“Thick heavy layers of grass lie like a blanket over the memories of the earth. The ground, full of memories waiting patiently to be awakened. I cover the grass, like you cover a child after a nice day. All the memories of the day under a warm blanket, so they are never forgotten. A blanket, to go to sleep safely under, to be awakened later.
By covering the grass I give all the vegetation present the chance to wake up again. When moving the metal triangles the grasses make room for the other vegetation present. This way I offer a chance for the memories hidden in the ground, to grow. Taking care of the earth, precisely by covering it,
closing it off for a moment and then waking it up again in its full glory”. Esther Hoogendijk
The artist placed five metal triangles on the field in front of the main house. These cover parts of the grass.
In the coming period these triangles will be moved three times, making a drawing in the grass.
As the metal triangles are moved, the grasses make way for the other vegetation present.
In this way the artist offers an opportunity to the memories hidden in the ground to grow.
Buitenplaats Doornburgh Diependaalsedijk 17 3601 GH Maarssen Netherlands
For many years Fred Vos has been recording his existence through daily self-portraits and photographs of walks with his dog. Always presenting in series of three, he captures the passage of time and the changes of his surroundings. He considers the title (AD/year/month/day/time/place) an emphatic part of the work.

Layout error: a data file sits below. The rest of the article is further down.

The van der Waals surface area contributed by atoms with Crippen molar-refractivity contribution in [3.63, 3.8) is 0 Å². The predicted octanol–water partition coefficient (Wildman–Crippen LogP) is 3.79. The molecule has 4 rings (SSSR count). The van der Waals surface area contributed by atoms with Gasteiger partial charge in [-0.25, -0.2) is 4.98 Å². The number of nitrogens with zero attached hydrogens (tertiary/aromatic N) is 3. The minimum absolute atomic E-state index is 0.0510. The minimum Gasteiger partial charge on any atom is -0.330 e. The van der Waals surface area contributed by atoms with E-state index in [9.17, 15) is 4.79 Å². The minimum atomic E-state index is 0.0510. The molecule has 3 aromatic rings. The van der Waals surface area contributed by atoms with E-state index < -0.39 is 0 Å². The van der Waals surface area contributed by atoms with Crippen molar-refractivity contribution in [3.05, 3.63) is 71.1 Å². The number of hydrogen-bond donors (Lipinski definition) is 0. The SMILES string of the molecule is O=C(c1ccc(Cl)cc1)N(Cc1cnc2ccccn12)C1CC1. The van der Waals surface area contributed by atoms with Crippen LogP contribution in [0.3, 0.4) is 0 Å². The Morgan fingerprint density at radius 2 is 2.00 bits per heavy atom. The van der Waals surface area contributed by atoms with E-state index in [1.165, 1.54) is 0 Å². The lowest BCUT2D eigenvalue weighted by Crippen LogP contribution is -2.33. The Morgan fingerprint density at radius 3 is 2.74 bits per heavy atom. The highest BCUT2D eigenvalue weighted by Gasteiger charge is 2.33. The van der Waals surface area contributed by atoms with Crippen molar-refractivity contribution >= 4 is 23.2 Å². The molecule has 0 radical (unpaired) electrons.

Behind the dike in a corner of the water, next to the tawdry Rotterdam-South Maashaven subway station,
Jeroen Jongeleen discovered a drain that occasionally makes water bubble or squirt out.
He decided to appropriate this drain as a work of art and gave it the name ‘Fountain’.
An incongruous and unpredictable fountain, it attempts to be a response to the bloated urban renewal plans,
which are being implemented and planned around Rotterdam-South,
a process in which art is supposed to be a tool.
The fountain rarely works, so there is not much point in traveling especially for it.
For the art tourist, this work will prove to be a disappointment. At best, it will be discovered by accident by a local resident walking past it.
The fountain is a work of art that refuses to go along with the city marketing, in which art is eagerly used as hip and ‘street art’,
but which is usually no more than a presentation of the process of gentrification.
It is an ode to the frayed edges and crumpled zones, to the city that does not try to pretend to be better than it is.
As a stepping stone to the work, a tile has been placed on the quay with the title of the work on it.
There was plenty of time in the past year to think about the time.
How, layer after layer it turns shock into a routine, how you push it through yourself with difficulty, and how it softens sharp corners,
how every thing around counts the time from one point to another.
Since January 1, 2021, every day, I re-pack a wooden figure of number 1, building up the layers.
At the end of the year, there will be one piece, but 365 sculptures hidden inside it.
The work Inverse entropy reflects on todays climatological and sustainability dilemmas: How to deal with our duality mindset. In the end, can our nature be nurtured by reversing our state of entropy inward?
Andrew McNiven sent us the proposal The Artist Will Be Present (2021) to be programmed
in the 2nd Nieuwstraat Festival on an undisclosed Saturday in May .
Part of this proposal is the invitation to other artists to join him in being Present.
If you want to participate in this work, please send a mail to firstname.lastname@example.org
and a week before the festival takes place, you will be informed about the date, time and location.
The 2nd Nieuwstraat Festival will take place, between sunrise and sunset on an undisclosed day in May, 2021. The performances will be carried out by volunteers, unannounced and without explanation. The performances take place in the everyday environment and hide the unusual within the usual.
Passers-by will observe the actions, but may not recognise them as performance art.